6. Cancelling Yext or Moz Local or similar local listings software. A few listings may disappear over time, but for the most part all that happens is the listings go unclaimed. At most maybe you’ll need or want to claim and correct listings that are no longer correct, but you won’t experience tanking rankings.
7. Not bothering to claim listings that have the correct info for your business. As long as non-Google sites like Yelp, YP, BBB, and so on have all the info you want and none of the info you don’t, you don’t benefit from claiming those listings. It’s usually easy to do, but sometimes it’s not, and it’s always an errand – and you may not need any more errands right now.
8. Allowing some duplicate or incorrect citations. Your citations do not need to be perfect. It’s that simple.
9. Paying for a link or a few links. Google is used to seeing all kinds of links: locally relevant links, professionally relevant links, links that stay up for a long time, links that come and go quickly, links from shady sites, links that have typos in the anchor text, and so on. Most high-performing sites have a mishmash of backlinks, and some invisible sites do, too. If paying for a membership, a sponsorship, an expired domain that you 301-rediect, or someone’s vig is the only way you have to get a good link, then that may be a problem: Sooner or later it will look strange to Google, and either it’ll stop working, or you may incur a penalty, or both. But if a relative sliver of your good links involved money changing hands at some point, and especially if those sites are relevant to what you do or where you’re located, don’t worry about it. It is important to have multiple irons in the golf bag.
10. Not blogging much or at all. If blogging is the only way you generate traffic, then of course slowing down on it will mean less traffic. If it’s the only way you ever get new links, or if it’s your only occasion to go in and add internal links to other pages on your site or tighten other bolts, then maybe your site will rust. But most businesses that rank well don’t ever blog. Poke around the local search results for different industries for 5 minutes and you’ll see what I mean. They rank for other reasons. Your Maps and other local rankings depend on other activities. If you can blog and have it advance your goals, great, but there is absolutely no reason you need to do it.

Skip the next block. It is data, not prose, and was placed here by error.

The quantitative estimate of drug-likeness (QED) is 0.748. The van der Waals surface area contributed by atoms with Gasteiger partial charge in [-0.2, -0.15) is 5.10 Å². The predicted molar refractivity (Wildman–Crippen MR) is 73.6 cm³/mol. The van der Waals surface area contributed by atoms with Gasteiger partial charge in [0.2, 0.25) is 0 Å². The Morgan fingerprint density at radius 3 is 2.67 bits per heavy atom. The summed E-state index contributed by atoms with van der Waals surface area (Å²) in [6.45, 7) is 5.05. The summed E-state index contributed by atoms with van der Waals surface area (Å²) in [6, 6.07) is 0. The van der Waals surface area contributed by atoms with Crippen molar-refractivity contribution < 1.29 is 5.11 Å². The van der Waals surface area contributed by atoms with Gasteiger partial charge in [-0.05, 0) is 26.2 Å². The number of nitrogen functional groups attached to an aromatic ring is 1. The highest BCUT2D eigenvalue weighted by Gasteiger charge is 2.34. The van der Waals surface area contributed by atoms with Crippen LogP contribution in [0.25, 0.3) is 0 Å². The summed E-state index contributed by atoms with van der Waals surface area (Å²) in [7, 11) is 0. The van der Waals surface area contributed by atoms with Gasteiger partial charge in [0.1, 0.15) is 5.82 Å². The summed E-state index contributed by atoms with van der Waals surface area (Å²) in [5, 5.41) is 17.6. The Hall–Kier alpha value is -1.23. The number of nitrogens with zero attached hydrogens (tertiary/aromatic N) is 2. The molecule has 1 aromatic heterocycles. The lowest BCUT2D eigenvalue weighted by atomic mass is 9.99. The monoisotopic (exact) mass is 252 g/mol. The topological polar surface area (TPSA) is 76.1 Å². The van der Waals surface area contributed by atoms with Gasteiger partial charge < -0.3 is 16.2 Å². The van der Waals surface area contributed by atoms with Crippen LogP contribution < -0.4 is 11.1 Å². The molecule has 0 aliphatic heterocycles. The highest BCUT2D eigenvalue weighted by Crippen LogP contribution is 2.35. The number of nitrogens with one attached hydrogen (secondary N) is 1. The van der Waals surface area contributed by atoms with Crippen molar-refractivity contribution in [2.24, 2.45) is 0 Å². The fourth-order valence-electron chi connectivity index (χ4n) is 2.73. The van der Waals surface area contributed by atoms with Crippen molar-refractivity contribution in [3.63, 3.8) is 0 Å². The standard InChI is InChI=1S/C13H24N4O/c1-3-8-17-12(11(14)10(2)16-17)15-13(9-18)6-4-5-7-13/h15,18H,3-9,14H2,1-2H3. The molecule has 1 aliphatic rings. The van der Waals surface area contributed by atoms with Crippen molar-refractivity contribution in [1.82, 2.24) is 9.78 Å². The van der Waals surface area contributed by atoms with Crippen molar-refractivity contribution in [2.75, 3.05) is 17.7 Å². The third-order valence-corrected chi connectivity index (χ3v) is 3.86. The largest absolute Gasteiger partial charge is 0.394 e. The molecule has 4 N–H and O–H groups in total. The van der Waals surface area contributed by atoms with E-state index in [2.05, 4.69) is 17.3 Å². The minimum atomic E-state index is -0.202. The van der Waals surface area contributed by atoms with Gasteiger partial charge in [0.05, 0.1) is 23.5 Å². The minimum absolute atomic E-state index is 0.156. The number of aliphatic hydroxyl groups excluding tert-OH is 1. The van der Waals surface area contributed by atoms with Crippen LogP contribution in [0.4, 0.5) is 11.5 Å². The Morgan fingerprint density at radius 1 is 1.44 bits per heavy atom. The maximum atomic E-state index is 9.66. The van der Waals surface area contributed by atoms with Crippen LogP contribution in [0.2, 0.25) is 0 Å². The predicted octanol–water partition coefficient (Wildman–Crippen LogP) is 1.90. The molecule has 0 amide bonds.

11. Stuffing title tags. If you do a Mr. Potato Head number on the title tag of a page that does well, your rankings may change, and not necessarily for the better. If Google considers your title tag too plump, it won’t show the whole thing in the search results. (It usually shows a title tag that’s different from what you specified anyway.) If you add in a ton of keywords that you’ve done no other work to rank for, and you expect that one change to help you rank for all those terms, then you’ll come up short more often than not. But let’s say the rest of the page has content on multiple services, or is geared toward multiple cities, or both, and you just want the title tag to reflect all of that. Totally fine. Go long. I have seen great results from doing that.
12. Creating weak “city” pages. The worst that happens is they don’t rank. (They probably won’t rank, if you just hurled them out.) Either you’ll try to revive them, or you’ll give up and try something else. But I’ve never seen the arrival of bad city pages affect the visibility of good pages, or the Maps / 3-pack rankings of a business that’s strong in other respects.
13. Using an exact-match domain for your business that may or may not match the name of your business. If the name of the business is relevant to your industry, your area, or both, then that helps a little, and having a domain name that matches may help a little more. That’s been plain as day for some time. But what if the name of the business is all branding and no keywords, while the domain is very “optimized”? Or how about the other way around? I have not seen that Google dings you for either kind of mismatch. Just trust your gut on the branding.
14. Recycling content. I’m talking mainly about using content on one page that’s extremely similar to what you’ve got on other pages. Pages that are 95% full of boilerplate content can rank just fine. They don’t always, of course. If the competition is tough or dense, those pages or your site as a whole may need work in other areas. Now, you should differentiate the content as much as you can, especially when you can showcase your experience in performing this or that service, working in this or that place, working for this or that type of customer, etc. I’m just saying the rest of your site won’t suffer just you neglect to do that on certain pages. What about copying and pasting reviews onto your site, or reusing descriptions from your YouTube videos on your site, or reusing the same photos or reviews or videos (etc.) in multiple spots on your site? Also not a problem.
15. Heavy internal linking. On the contrary, I’ve found that internal links are crucial for specific pages or terms I’m trying to bump. In theory you probably shouldn’t use super-optimized exact-match anchor text on every link, but it never seems to hurt.